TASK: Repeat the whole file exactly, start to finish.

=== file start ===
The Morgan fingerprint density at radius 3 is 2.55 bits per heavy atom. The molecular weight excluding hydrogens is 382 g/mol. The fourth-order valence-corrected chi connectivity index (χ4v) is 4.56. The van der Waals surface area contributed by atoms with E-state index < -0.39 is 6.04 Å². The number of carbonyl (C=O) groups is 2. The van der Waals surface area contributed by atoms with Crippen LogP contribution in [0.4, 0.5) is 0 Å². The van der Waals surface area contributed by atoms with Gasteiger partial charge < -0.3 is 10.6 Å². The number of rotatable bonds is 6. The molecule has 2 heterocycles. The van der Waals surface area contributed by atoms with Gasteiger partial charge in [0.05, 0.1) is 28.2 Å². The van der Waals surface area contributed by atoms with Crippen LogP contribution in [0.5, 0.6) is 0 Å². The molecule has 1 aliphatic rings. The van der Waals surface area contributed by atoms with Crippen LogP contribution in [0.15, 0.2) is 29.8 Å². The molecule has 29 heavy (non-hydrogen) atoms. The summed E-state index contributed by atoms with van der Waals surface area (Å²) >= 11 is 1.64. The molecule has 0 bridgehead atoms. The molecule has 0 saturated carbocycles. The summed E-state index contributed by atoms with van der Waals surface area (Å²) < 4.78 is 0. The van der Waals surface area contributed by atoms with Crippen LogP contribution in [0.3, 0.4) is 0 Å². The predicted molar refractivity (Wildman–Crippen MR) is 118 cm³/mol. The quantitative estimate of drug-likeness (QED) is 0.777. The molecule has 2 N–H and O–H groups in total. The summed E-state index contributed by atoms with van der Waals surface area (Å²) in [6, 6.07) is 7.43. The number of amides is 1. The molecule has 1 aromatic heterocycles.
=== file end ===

The Morgan fingerprint density at radius 3 is 2.55 bits per heavy atom. The molecular weight excluding hydrogens is 382 g/mol. The fourth-order valence-corrected chi connectivity index (χ4v) is 4.56. The van der Waals surface area contributed by atoms with E-state index < -0.39 is 6.04 Å². The number of carbonyl (C=O) groups is 2. The van der Waals surface area contributed by atoms with Crippen LogP contribution in [0.4, 0.5) is 0 Å². The van der Waals surface area contributed by atoms with Gasteiger partial charge < -0.3 is 10.6 Å². The number of rotatable bonds is 6. The molecule has 2 heterocycles. The van der Waals surface area contributed by atoms with Gasteiger partial charge in [0.05, 0.1) is 28.2 Å². The van der Waals surface area contributed by atoms with Crippen LogP contribution in [0.5, 0.6) is 0 Å². The molecule has 1 aliphatic rings. The van der Waals surface area contributed by atoms with Crippen LogP contribution in [0.15, 0.2) is 29.8 Å². The molecule has 29 heavy (non-hydrogen) atoms. The summed E-state index contributed by atoms with van der Waals surface area (Å²) >= 11 is 1.64. The molecule has 0 bridgehead atoms. The molecule has 0 saturated carbocycles. The summed E-state index contributed by atoms with van der Waals surface area (Å²) < 4.78 is 0. The van der Waals surface area contributed by atoms with Crippen LogP contribution in [0.3, 0.4) is 0 Å². The predicted molar refractivity (Wildman–Crippen MR) is 118 cm³/mol. The quantitative estimate of drug-likeness (QED) is 0.777. The molecule has 2 N–H and O–H groups in total. The summed E-state index contributed by atoms with van der Waals surface area (Å²) in [6, 6.07) is 7.43. The number of amides is 1. The molecule has 1 aromatic heterocycles.